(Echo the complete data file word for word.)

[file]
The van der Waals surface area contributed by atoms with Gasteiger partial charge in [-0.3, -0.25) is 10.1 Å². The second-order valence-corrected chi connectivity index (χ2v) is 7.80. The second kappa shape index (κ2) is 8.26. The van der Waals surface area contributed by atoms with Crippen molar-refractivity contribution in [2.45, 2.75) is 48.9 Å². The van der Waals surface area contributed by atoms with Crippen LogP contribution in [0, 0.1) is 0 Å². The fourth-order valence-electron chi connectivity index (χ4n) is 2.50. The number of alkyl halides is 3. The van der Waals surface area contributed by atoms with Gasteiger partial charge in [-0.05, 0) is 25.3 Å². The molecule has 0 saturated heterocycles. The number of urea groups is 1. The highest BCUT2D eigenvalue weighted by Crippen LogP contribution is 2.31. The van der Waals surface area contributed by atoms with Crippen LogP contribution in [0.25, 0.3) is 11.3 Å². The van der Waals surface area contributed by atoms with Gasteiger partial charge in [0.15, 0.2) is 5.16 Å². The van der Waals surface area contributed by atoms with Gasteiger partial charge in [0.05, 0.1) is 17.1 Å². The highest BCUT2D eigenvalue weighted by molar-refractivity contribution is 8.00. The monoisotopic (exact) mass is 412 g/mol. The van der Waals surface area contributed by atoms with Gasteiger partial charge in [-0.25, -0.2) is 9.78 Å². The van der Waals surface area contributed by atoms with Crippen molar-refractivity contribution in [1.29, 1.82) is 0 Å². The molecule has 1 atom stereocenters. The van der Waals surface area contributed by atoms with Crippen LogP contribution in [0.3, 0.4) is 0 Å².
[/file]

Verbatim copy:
The van der Waals surface area contributed by atoms with Gasteiger partial charge in [-0.3, -0.25) is 10.1 Å². The second-order valence-corrected chi connectivity index (χ2v) is 7.80. The second kappa shape index (κ2) is 8.26. The van der Waals surface area contributed by atoms with Crippen molar-refractivity contribution in [2.45, 2.75) is 48.9 Å². The van der Waals surface area contributed by atoms with Crippen LogP contribution in [0, 0.1) is 0 Å². The fourth-order valence-electron chi connectivity index (χ4n) is 2.50. The number of alkyl halides is 3. The van der Waals surface area contributed by atoms with Gasteiger partial charge in [-0.05, 0) is 25.3 Å². The molecule has 0 saturated heterocycles. The number of urea groups is 1. The highest BCUT2D eigenvalue weighted by Crippen LogP contribution is 2.31. The van der Waals surface area contributed by atoms with Crippen LogP contribution in [0.25, 0.3) is 11.3 Å². The van der Waals surface area contributed by atoms with Gasteiger partial charge in [0.15, 0.2) is 5.16 Å². The van der Waals surface area contributed by atoms with Gasteiger partial charge in [0.05, 0.1) is 17.1 Å². The highest BCUT2D eigenvalue weighted by molar-refractivity contribution is 8.00. The monoisotopic (exact) mass is 412 g/mol. The van der Waals surface area contributed by atoms with Gasteiger partial charge in [-0.25, -0.2) is 9.78 Å². The van der Waals surface area contributed by atoms with Crippen molar-refractivity contribution in [1.29, 1.82) is 0 Å². The molecule has 1 atom stereocenters. The van der Waals surface area contributed by atoms with Crippen LogP contribution in [0.3, 0.4) is 0 Å².